Irish expression and artistry through their fashionable hair styles
By: Gaelic Girl Tessa | Published Friday, December 21, 2012, 3:23 PM | Updated Friday, December 21, 2012, 3:23 PM
|Asymmetrical haircuts rule in for youths in Ireland|
I find Irish hair fascinating.
I should preface this by saying that I generally find hair fascinating, so perhaps it isn't unusual that I've fixated on it while abroad. Hair is a wonderful modicum of expression and artistry, and I've always loved the most exotic of contemporary styles (remember Natalie Portman's bald era? I can’t be the only person who misses it. What a diva).
Or perhaps I'm just sensitive to it at the moment – after years of short, wild, colorful haircuts ranging from black pixie cuts to cranberry A-lines, I'm finally growing my own hair out again, and letting it return to brown, which feels painfully tame.
As a result, I have wretched hair envy.
And the exotic Irish youths are definitely making it worse.
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This country seems to be a home for some of the craziest styles I've ever seen outside of a boutique folio. True, it's not universal – but these wild cuts are far, far more common than they are back home. I have a theory that it might be partly due to the pressures of “secondary school” (read: high school), during which teenagers are almost universally forced to wear conservative uniforms. Maybe that's why so many have turned to their scalps as an alternative way to stand out.
|Rockin' the plum look|
Either way, it seems to be a lasting lesson, particularly for girls. I can certainly testify that my college campus is home to many women who crown themselves proudly with bubblegum pinks, plummy purples, and lollipop yellows. It's like a candy display.
Some others go for crazy cuts. Pixie cuts are fairly commonplace, as is an unusual youthful style which leaves hair boyishly short on one side of the face and long and shaggy on the other, like an irreversible comb-over (it's actually very cute; I'm tempted to mimic it when choosing my next haircut). Another common style requires the hair to be ratted on top and straightened on the bottom, with a shaven triangular patch above the ear. It sounds bizarre, I know, but I’ve seen it on at least half a dozen different people, including one of my roommates.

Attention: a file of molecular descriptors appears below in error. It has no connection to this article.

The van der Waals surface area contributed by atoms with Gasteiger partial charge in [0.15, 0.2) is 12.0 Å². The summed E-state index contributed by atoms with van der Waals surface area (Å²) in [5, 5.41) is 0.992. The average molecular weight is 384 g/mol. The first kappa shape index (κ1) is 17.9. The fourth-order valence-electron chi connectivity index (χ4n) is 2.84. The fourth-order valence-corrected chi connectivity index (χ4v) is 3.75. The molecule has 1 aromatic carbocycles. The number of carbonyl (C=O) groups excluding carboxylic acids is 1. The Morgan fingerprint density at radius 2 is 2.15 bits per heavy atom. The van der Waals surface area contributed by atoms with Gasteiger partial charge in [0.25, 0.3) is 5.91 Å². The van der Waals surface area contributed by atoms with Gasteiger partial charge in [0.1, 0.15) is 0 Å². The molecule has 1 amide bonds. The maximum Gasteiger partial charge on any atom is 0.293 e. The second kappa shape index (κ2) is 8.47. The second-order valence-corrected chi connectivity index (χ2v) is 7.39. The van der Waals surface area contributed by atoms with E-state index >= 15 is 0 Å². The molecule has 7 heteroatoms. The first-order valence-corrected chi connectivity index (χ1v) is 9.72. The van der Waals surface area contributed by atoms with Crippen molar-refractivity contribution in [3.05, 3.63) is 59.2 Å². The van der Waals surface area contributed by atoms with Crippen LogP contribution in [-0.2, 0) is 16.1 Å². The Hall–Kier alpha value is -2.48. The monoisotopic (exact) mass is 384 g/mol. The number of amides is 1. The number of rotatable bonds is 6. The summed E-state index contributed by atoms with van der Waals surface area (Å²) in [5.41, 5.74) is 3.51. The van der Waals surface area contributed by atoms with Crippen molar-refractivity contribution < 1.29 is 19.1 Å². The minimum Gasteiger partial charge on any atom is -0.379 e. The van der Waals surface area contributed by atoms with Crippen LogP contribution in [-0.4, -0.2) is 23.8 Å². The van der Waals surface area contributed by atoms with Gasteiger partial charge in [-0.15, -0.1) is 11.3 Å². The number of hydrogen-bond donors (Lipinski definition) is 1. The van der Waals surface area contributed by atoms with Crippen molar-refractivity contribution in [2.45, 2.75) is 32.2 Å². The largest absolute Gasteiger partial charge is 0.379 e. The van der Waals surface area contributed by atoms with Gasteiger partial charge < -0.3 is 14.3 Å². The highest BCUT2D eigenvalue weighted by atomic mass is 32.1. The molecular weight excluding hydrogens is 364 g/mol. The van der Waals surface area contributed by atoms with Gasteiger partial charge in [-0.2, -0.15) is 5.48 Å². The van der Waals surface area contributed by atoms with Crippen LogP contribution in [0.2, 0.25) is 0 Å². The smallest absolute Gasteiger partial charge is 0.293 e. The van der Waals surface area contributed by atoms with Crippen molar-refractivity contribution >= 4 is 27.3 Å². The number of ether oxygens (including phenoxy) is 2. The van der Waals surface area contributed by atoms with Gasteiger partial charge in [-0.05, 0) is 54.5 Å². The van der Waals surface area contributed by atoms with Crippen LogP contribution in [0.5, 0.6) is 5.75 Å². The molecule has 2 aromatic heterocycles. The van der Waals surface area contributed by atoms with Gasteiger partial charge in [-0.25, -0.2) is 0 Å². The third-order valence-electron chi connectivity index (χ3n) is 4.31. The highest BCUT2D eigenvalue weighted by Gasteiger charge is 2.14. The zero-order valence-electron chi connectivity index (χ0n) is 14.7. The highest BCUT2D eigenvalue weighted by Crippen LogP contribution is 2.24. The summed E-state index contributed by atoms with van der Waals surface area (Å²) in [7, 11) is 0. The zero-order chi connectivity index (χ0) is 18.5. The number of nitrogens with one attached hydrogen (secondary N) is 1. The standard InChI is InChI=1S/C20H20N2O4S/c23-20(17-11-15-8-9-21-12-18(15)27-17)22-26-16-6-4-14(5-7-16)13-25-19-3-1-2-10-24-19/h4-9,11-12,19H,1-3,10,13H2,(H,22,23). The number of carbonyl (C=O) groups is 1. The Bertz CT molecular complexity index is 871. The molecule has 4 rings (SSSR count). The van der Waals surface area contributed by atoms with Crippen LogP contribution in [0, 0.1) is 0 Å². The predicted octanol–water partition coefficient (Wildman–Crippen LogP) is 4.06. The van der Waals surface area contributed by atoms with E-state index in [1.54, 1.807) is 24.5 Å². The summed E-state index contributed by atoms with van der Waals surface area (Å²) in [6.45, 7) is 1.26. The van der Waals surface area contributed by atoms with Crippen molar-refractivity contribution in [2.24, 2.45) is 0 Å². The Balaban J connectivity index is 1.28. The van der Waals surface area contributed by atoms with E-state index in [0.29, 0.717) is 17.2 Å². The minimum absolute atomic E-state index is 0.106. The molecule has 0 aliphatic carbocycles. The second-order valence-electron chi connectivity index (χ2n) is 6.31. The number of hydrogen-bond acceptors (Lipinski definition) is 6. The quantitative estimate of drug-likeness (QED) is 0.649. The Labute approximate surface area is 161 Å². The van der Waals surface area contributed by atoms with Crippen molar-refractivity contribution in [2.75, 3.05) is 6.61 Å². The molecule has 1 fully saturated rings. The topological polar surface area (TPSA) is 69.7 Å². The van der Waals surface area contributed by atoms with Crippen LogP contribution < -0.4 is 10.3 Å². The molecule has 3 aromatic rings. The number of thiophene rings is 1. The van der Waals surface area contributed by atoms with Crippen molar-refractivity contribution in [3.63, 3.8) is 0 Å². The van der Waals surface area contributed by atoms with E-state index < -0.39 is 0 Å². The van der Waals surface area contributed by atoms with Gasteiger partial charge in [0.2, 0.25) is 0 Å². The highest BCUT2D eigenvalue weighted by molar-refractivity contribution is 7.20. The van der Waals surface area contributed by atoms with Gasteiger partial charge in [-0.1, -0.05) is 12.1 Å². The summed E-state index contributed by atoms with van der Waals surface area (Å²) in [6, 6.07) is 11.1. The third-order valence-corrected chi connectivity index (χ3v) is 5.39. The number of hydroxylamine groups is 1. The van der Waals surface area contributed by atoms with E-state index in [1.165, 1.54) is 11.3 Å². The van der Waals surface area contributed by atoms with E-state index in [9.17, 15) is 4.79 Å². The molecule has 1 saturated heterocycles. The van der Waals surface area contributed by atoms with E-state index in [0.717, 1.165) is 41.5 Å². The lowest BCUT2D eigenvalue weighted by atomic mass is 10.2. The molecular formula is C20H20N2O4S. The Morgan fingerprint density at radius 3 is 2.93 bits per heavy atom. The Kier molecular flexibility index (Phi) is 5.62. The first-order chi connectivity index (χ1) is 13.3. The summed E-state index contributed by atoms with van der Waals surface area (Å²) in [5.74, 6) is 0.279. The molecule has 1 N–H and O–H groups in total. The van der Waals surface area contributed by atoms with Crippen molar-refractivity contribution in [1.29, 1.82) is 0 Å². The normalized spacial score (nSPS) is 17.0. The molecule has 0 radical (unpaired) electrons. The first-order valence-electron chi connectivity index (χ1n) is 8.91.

|Alisa's own nature red hair|
It’s not just the kids, either. Granted, fewer adults indulge in wild hairstyles, but there are definitely some middle-aged models here, as a fair number of women past the age of forty or fifty still sport crazy styles. Dyes are most common for this age group, it seems; some opt for Little Mermaid shades of red, while others go for dark brooding purples.
As for the wildest composition I’ve seen, well, that’s easy. I spent a good five minutes at a stop light last week admiring a forty-year-old woman with a buzz cut, her sheared silvered hair spotted with irregular dark circles of dye. She looked like a chic and complacent Dalmatian.
However, true confessions – my favorite Irish hair is natural. Ireland has long been stereotyped as an isle of redheads, and the rumors are all true; I count between six and ten gingers a day, wondering to myself if they have any idea that they've won the genetic lottery. It doesn't get any better than being born an Irish redhead, after all.